Sharks, all in or down and out

Sharks, all in or down and out

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Travis LaBrucherie, Staff Writer

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The San Jose Sharks did very little to bolster their lineup prior to the NHL trade deadline March 2. With just four trades, maybe they’ve made just the right lineup tweak or maybe they’ve given up on the season. Seems like they feel great with the guys they got, and I’m glad they kept their big name, key players.

After a 4-2 loss to the Ottawa Senators, center Joe Pavelski said, “Obviously it’s the game before the trade deadline; does something need to change in here? Yeah, we got to start winning; got to win, bottom line. Get a little better, find ways to score.”

An interviewer interrupted with, “I’m talking in terms of personnel,” Pavelski responded, “Next question. We like the guys in here; the guys have done a good job. They’re all capable; it’s about doing it together.”
Prior to the deadline, the Sharks upgraded their defense by trading Jason Demers and a draft pick for Brenden Dillon Nov. 21. Then they made the classy move of trading for long-time Sharks’ goalie Evgeni Nobokov from the Tampa Bay Lightning so he could retire as a Shark.

With little deadline activity, it will be interesting to see how the four trades will pan out.

Forward Freddie Hamilton went to the Colorado Avalanche for defensemen Karl Stollery, who will most likely spend most of his time in the American Hockey League and serve as a backup. He hasn’t scored a point in seven career NHL games, making this trade a definite headscratcher.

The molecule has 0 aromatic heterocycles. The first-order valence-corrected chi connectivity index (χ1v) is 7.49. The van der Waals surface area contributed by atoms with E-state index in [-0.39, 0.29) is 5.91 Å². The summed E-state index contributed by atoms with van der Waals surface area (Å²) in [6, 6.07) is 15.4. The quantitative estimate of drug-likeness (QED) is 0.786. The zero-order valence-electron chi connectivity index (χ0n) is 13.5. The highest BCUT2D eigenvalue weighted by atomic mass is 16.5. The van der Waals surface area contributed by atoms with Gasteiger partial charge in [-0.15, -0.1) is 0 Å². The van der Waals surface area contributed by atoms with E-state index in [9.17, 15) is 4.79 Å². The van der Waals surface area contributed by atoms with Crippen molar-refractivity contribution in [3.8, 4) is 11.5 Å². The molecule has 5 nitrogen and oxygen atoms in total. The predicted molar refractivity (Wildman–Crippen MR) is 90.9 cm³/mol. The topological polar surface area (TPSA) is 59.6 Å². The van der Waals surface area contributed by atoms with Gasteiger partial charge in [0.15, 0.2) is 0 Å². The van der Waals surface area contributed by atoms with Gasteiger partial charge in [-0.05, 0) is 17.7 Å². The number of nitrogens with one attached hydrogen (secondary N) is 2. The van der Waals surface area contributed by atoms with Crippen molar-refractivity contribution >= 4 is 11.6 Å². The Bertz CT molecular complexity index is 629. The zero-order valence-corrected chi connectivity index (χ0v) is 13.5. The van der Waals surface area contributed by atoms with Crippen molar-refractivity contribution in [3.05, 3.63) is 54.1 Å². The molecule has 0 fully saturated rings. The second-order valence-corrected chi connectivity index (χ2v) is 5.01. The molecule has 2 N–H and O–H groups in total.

San Jose sent forwards Tyler Kennedy to the New York Islanders and James Sheppard to the New York Rangers for draft picks.

The trade that will impact the Sharks the most is the acquisition of forward Ben Smith, along with a draft pick, with Andrew Desjardins to the Chicago Blackhawks.

Smith will add depth to the lineup. Having won a Stanley Cup in Chicago, Smith knows how to win in the playoffs, which has been the Sharks’ Achilles’ heel. He can bring leadership to younger players and help on the penalty kill, which has been one of the Sharks’ weaknesses all season. In his first game as a Shark, Smith had a goal and an assist.

Since the trade deadline, the Sharks are 2-1 and have outscored their opponents 12-5. With such a tight race in the Western Conference, the Sharks still have a lot of work to do. They need to win more than two out of every three games if they want a chance for the Stanley Cup. The Sharks have made the playoffs consecutively for the last 10 seasons. But making the playoffs has never been the issue; it’s going deep into the playoffs that’s been difficult.